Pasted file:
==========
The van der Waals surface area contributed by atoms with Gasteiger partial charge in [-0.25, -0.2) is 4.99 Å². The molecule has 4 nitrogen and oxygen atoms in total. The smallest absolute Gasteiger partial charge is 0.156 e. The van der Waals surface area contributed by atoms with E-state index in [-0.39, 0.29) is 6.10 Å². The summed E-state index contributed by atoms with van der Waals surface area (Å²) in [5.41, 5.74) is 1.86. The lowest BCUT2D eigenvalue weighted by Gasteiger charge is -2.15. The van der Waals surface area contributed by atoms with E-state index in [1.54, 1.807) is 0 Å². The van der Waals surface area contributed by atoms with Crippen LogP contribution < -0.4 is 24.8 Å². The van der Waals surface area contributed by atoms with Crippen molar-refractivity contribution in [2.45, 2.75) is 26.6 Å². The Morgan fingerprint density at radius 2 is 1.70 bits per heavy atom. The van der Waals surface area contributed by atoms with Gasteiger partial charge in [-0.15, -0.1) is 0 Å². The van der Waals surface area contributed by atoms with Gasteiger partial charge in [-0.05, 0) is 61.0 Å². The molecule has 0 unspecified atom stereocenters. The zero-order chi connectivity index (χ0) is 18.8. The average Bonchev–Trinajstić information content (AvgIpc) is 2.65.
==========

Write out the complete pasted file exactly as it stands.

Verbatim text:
The van der Waals surface area contributed by atoms with Gasteiger partial charge in [-0.25, -0.2) is 4.99 Å². The molecule has 4 nitrogen and oxygen atoms in total. The smallest absolute Gasteiger partial charge is 0.156 e. The van der Waals surface area contributed by atoms with E-state index in [-0.39, 0.29) is 6.10 Å². The summed E-state index contributed by atoms with van der Waals surface area (Å²) in [5.41, 5.74) is 1.86. The lowest BCUT2D eigenvalue weighted by Gasteiger charge is -2.15. The van der Waals surface area contributed by atoms with E-state index in [1.54, 1.807) is 0 Å². The van der Waals surface area contributed by atoms with Crippen LogP contribution < -0.4 is 24.8 Å². The van der Waals surface area contributed by atoms with Crippen molar-refractivity contribution in [2.45, 2.75) is 26.6 Å². The Morgan fingerprint density at radius 2 is 1.70 bits per heavy atom. The van der Waals surface area contributed by atoms with Gasteiger partial charge in [-0.15, -0.1) is 0 Å². The van der Waals surface area contributed by atoms with Gasteiger partial charge in [-0.05, 0) is 61.0 Å². The molecule has 0 unspecified atom stereocenters. The zero-order chi connectivity index (χ0) is 18.8. The average Bonchev–Trinajstić information content (AvgIpc) is 2.65.